Don’t get me wrong, y’all. I’m not against devices or screen time – for our kids or ourselves. In fact, it’s quite the opposite. I’m all for them. But I am a strong proponent for setting some screen time limits. Because when you don’t set reasonable boundaries, you’re gonna get walked all over, y’all. That’s parenting 101 right there! That and you’re going to lose hours (or more) of your life.
I’ve updated and republished my article here with permission; it was originally published as Here’s Why We Set Screen Time Limits In Our House.
Wait – why do we need to set screen time limits?
Did you know that screen time is the #1 cause of mom guilt? This is a big thing – and it’s not going away any time soon. So let’s take a look behind the curtain to see why that is.
Have you ever looked at the psychology behind how people design their apps or shows or whatever else it is they’re trying to get you to watch? Y’all, they’re designed to be addictive. They’re designed to trigger those dopamine and pleasure centers in our brain – so that we keep swiping to refresh the darn screen, waiting to see who’s responded to our latest comment!
In other words, we’re fighting something that’s 100% addictive. It’s an uphill battle!
And as a chocoholic, let me assure you: if I keep chocolate chip cookies in the house, I’m gonna eat them all. It’s the same with my phone – if it’s nearby, I’m probably gonna be checking my newsfeed or texting my sisters or watching some new hilarious video.
That’s why we need limits – because we’re all susceptible to addiction – and this one targets so many of us.
Okay, but a timer? Really? YES. Or at least, I have to use one.
Thankfully, the American Academy of Pediatrics realized that their crazy-restrictive rule of “NO MORE THAN 2 HOURS OF SCREEN TIME, EVER!!” was outdated and unrealistic. Since then, the AAP has added a “helpful” family media planner on their website. Yeah, it’s still not very helpful, but it is kind of fun to play with for like an hour. If you’ve got some time to burn, anyway.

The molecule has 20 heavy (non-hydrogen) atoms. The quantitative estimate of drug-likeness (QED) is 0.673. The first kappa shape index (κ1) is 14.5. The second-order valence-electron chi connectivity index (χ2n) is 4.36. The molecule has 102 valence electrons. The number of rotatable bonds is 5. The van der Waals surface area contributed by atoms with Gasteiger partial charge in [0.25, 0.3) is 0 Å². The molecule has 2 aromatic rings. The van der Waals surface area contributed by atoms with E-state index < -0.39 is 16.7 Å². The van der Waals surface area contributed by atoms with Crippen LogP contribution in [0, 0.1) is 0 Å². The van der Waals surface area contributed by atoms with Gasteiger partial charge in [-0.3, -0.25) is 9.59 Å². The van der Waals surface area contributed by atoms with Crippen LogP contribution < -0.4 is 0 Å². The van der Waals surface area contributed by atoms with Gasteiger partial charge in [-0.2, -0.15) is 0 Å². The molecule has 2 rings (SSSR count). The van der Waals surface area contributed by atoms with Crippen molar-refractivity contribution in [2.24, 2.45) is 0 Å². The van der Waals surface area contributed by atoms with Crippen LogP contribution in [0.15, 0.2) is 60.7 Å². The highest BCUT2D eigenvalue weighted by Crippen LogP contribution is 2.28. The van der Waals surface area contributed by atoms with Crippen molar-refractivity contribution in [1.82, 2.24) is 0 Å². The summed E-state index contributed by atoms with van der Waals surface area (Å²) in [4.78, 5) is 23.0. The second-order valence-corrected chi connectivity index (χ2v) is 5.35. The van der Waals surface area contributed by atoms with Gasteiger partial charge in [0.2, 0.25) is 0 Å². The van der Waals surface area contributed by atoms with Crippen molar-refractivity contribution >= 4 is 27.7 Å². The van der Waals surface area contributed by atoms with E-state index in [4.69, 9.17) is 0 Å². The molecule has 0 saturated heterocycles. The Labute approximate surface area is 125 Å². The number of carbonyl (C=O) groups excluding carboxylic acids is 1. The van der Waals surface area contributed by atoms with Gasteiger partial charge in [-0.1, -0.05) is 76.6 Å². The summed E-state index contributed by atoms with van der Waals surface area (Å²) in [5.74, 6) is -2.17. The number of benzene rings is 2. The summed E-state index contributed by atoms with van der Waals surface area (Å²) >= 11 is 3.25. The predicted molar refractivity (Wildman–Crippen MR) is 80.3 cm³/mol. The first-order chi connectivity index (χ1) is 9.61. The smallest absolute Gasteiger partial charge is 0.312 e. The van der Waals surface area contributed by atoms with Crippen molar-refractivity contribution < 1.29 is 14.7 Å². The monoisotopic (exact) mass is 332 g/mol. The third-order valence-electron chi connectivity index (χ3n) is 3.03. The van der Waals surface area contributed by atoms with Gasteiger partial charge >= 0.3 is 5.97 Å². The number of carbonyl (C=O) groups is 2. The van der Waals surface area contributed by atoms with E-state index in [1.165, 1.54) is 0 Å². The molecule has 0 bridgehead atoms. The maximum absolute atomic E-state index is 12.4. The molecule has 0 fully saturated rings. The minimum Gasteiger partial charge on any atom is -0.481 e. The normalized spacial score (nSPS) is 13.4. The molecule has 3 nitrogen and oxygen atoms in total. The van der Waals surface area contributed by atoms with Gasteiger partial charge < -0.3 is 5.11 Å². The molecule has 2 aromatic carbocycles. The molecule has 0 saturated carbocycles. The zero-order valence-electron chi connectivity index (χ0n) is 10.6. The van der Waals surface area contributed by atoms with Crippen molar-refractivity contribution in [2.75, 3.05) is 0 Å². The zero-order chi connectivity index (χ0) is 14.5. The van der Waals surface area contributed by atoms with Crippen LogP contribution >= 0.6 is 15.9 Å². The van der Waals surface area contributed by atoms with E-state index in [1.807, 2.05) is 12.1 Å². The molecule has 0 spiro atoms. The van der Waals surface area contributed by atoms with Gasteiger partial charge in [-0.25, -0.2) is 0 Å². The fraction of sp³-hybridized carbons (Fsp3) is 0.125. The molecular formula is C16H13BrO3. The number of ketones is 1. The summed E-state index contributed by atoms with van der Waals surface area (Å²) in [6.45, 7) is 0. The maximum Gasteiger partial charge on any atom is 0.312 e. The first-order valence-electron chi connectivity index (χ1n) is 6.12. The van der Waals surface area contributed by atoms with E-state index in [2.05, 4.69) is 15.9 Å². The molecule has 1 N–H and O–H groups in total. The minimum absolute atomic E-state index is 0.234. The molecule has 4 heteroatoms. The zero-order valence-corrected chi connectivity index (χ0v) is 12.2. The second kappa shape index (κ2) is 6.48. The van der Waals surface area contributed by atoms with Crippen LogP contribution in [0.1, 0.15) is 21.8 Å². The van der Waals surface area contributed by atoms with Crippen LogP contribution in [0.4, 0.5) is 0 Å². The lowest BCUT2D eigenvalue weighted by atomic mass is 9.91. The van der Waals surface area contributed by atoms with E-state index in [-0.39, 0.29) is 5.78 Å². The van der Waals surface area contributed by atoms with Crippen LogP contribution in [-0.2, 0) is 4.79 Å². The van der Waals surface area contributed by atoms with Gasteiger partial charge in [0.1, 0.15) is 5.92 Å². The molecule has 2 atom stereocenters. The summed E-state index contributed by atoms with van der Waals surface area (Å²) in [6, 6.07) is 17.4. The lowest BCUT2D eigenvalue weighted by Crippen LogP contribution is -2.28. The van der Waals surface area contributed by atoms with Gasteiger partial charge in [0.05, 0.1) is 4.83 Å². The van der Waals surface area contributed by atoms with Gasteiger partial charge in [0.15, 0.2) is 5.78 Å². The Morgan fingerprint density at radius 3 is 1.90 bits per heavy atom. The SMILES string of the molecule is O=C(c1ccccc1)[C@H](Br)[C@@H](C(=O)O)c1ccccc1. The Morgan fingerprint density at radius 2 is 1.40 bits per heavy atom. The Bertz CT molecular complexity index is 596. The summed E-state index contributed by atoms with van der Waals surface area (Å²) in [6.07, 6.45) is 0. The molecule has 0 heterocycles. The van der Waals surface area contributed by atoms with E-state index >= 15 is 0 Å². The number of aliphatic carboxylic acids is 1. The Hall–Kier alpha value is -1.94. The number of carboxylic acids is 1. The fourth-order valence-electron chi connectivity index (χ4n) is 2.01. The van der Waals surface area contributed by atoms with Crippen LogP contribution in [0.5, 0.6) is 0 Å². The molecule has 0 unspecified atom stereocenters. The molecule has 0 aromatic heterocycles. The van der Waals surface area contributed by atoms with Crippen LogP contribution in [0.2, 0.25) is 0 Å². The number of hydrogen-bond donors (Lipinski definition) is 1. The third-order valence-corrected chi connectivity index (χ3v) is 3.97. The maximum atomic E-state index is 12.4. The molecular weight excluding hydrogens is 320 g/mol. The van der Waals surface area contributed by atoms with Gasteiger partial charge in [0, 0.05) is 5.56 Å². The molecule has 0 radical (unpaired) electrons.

In any case, to know if you need a timer, ask yourself:
- Are you gonna be able to get off your phone or laptop when you’re done with that one quick thing you need to do?
- Or are you gonna hop on Facebook for “just a quick sec” before realizing 1. that’s not possible and 2. how in the world have six hours just passed?
It’ll depend on your self-control and your situation. And that’s okay. For me, well… let’s just say that I have to use a timer.
Before we had kids, I played video games with my husband. It was a great way to spend time together, and we had fun. Looking back at all of those hours we spend gaming, though, sometimes I wish we’d tackled a few more projects. Hindsight is 20/20, though, right?
With 4 kids, though, I don’t have much time for video games anymore – but I can easily lose hours working on my blog or writing. Thankfully, I’m a stay-at-home mom who only writes because she likes it – but my kids still hate having to wait for me to “just finish this one last thing” before I’ll help them.
How long should you set a timer for? Well, again it’s gonna depend on what you’re doing, how long it’s going to take, and if you’re going to get distracted (hint: you probably will – but take a deep breath, try a calming relaxation technique, and let’s keep going).
What about setting that timer for your kids? Do they even need a timer? Again, it depends. My kids get sucked into what they’re doing just like I do. My kids need timers. And I know that based on their behavior. More on that in a minute, though.
First, let’s talk more about what kinds of limits we need to set – and why science says so.
Here’s why science says we need limits on our screen time
Set and enforce screen limits in bedrooms and before bedtime to protect sleep
Light is an amazing thing, isn’t it? And the fact that there’s different kinds of light – all that affect us differently. Well, the blue lights on device screens sends our brains the same “STAY AWAKE!!” signals that sunlight does.
In other words, using our phones, tablets, or whatever else right before bedtime is making it harder for us all to sleep! So keep those devices out of bedrooms – and Harvard Medical says to turn them off 2-3 hours before bedtime.
And y’all, I’d hope this goes without saying to a fellow parent of children, but… sleep is sacred. PROTECT SLEEP!!!
Set limits so you know what your kids are watching and you can talk to them about it
I can only handle so many kid shows before my sanity begins to teeter into the “questionable” category. And, my sanity slips away even faster with certain shows (*cough* Caillou *cough*).
That being said, in a controversial study done using the show SpongeBob Squarepants, researchers showed 60 4-year-olds several 9-minute clips. Then, they asked them some questions – and compared the time and answers to the data they got from the exact same questions they’d asked before the clips.
The results? The 4-year-olds weren’t able to think as fast – or as well – after watching SpongeBob and other fast-paced shows. In other words, you should probably make sure your 4-year-old sticks to Daniel Tiger’s Neighborhood or other age-appropriate shows.